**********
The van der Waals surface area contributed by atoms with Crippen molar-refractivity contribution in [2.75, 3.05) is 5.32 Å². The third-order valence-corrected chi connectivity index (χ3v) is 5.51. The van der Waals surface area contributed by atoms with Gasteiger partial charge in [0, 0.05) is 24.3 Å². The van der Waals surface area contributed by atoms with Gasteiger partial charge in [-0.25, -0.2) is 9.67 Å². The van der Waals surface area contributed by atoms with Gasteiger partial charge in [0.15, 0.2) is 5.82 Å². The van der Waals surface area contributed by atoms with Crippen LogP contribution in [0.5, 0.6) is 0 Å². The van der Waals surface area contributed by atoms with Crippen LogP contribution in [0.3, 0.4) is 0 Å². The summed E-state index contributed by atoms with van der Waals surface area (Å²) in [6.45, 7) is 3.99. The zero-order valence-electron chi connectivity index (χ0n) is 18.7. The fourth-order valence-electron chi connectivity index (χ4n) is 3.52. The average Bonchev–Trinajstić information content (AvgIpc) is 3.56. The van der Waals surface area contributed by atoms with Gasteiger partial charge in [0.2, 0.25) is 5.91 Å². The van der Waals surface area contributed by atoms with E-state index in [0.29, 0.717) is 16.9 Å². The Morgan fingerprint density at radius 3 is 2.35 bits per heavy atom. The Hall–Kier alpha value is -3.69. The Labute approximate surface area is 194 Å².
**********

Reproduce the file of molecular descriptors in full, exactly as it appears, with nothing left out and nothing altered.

The van der Waals surface area contributed by atoms with Crippen molar-refractivity contribution in [2.75, 3.05) is 5.32 Å². The third-order valence-corrected chi connectivity index (χ3v) is 5.51. The van der Waals surface area contributed by atoms with Gasteiger partial charge in [0, 0.05) is 24.3 Å². The van der Waals surface area contributed by atoms with Gasteiger partial charge in [-0.25, -0.2) is 9.67 Å². The van der Waals surface area contributed by atoms with Gasteiger partial charge in [0.15, 0.2) is 5.82 Å². The van der Waals surface area contributed by atoms with Crippen LogP contribution in [0.5, 0.6) is 0 Å². The van der Waals surface area contributed by atoms with Crippen LogP contribution in [0.3, 0.4) is 0 Å². The summed E-state index contributed by atoms with van der Waals surface area (Å²) in [6.45, 7) is 3.99. The zero-order valence-electron chi connectivity index (χ0n) is 18.7. The fourth-order valence-electron chi connectivity index (χ4n) is 3.52. The average Bonchev–Trinajstić information content (AvgIpc) is 3.56. The van der Waals surface area contributed by atoms with Gasteiger partial charge in [0.2, 0.25) is 5.91 Å². The van der Waals surface area contributed by atoms with E-state index in [0.29, 0.717) is 16.9 Å². The Morgan fingerprint density at radius 3 is 2.35 bits per heavy atom. The Hall–Kier alpha value is -3.69. The Labute approximate surface area is 194 Å².